"While I certainly agree that more guns equals less crime and that private gun ownership prevents many shootings, I don’t agree that conservatives and libertarians should view government legislation, especially at the federal level, as the solution to violence," Paul wrote in a statement posted on his website. "Real change can happen only when we commit ourselves to rebuilding civil society in America, meaning a society based on family, religion, civic and social institutions, and peaceful cooperation through markets. We cannot reverse decades of moral and intellectual decline by snapping our fingers and passing laws."
The retiring libertarian lawmaker explained, "Let’s not forget that our own government policies often undermine civil society, cheapen life, and encourage immorality. The president and other government officials denounce school violence, yet still advocate for endless undeclared wars abroad and easy abortion at home. U.S. drone strikes kill thousands, but nobody in America holds vigils or devotes much news coverage to those victims, many of which are children, albeit, of a different color." He added, "Obviously I don’t want to conflate complex issues of foreign policy and war with the Sandy Hook shooting, but it is important to make the broader point that our federal government has zero moral authority to legislate against violence."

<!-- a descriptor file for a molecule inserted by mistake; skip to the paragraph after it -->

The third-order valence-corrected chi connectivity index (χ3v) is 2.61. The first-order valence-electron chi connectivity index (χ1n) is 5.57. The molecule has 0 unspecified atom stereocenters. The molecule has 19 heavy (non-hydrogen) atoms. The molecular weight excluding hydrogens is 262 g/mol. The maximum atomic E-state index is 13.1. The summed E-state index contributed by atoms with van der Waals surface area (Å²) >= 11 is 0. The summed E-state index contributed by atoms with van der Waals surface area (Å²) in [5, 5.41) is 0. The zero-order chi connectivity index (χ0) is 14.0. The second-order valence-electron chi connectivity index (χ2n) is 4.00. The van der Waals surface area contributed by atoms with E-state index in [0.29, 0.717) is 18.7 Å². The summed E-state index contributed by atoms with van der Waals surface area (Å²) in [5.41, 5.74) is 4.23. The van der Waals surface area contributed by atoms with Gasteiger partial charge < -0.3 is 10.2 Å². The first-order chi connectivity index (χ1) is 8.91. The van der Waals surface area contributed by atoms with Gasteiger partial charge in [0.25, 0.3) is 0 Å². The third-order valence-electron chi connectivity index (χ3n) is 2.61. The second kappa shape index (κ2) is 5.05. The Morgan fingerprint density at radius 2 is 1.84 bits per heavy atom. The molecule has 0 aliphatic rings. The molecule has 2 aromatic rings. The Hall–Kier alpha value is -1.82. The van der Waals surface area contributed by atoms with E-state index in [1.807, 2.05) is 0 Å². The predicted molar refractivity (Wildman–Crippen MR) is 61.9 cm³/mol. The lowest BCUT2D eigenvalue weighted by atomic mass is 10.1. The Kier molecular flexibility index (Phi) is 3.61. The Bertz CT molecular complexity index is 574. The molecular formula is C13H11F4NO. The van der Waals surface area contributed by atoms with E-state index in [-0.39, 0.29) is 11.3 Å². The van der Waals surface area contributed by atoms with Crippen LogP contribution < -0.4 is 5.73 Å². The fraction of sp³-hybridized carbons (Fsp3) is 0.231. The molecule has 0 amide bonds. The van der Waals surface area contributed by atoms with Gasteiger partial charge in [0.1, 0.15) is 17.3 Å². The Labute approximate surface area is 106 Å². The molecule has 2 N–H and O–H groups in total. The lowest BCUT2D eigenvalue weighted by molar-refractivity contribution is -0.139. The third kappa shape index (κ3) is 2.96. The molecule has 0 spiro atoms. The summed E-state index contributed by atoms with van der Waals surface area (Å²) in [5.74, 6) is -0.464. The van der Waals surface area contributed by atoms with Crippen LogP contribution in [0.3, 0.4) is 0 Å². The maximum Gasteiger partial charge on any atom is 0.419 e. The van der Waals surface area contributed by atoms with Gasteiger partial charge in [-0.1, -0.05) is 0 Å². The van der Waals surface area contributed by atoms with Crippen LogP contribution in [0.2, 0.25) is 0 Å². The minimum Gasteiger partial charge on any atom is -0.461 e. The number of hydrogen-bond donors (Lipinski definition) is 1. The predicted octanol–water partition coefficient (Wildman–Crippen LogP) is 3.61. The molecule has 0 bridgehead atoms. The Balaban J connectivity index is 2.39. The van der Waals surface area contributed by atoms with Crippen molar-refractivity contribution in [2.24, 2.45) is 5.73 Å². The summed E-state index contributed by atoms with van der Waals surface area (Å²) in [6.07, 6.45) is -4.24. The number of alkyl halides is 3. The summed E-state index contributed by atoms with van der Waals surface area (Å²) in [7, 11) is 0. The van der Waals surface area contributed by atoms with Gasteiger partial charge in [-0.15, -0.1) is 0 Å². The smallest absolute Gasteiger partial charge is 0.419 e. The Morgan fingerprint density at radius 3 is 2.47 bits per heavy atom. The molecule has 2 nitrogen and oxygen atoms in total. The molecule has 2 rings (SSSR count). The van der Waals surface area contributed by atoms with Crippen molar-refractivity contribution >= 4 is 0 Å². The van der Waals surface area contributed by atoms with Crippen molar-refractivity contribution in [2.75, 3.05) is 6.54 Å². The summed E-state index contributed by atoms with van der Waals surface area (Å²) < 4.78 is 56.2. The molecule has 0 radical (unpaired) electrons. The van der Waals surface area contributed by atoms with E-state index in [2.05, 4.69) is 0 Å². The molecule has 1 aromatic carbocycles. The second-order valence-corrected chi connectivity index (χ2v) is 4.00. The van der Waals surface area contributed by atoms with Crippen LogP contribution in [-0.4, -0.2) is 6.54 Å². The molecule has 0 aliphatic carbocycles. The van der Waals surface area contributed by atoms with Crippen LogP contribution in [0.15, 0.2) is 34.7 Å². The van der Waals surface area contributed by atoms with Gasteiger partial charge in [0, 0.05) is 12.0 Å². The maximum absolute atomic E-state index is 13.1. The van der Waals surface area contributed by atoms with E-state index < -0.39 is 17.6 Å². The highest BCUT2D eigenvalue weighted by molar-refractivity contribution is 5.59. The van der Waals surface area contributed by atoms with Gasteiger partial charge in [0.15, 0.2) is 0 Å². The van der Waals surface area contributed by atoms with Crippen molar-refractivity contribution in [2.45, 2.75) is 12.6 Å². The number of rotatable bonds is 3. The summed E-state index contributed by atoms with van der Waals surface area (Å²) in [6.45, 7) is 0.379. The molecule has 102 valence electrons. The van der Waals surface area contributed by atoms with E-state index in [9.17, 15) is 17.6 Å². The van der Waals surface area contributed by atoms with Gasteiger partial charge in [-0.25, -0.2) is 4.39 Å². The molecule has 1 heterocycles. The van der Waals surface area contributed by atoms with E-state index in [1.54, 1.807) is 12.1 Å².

Paul also slammed the response to the shooting from the "political left," saying he found "emotional calls for increased gun control" to be "misguided."
During an appearance on NBC's "Meet the Press" on Sunday, Wayne LaPierre, head of the NRA, stood by the idea of armed guards in schools.
"If it's crazy to call for armed officers in our schools to protect our children, then call me crazy," he said. "I think the American people think it's crazy not to do it. It's the one thing that would keep people safe."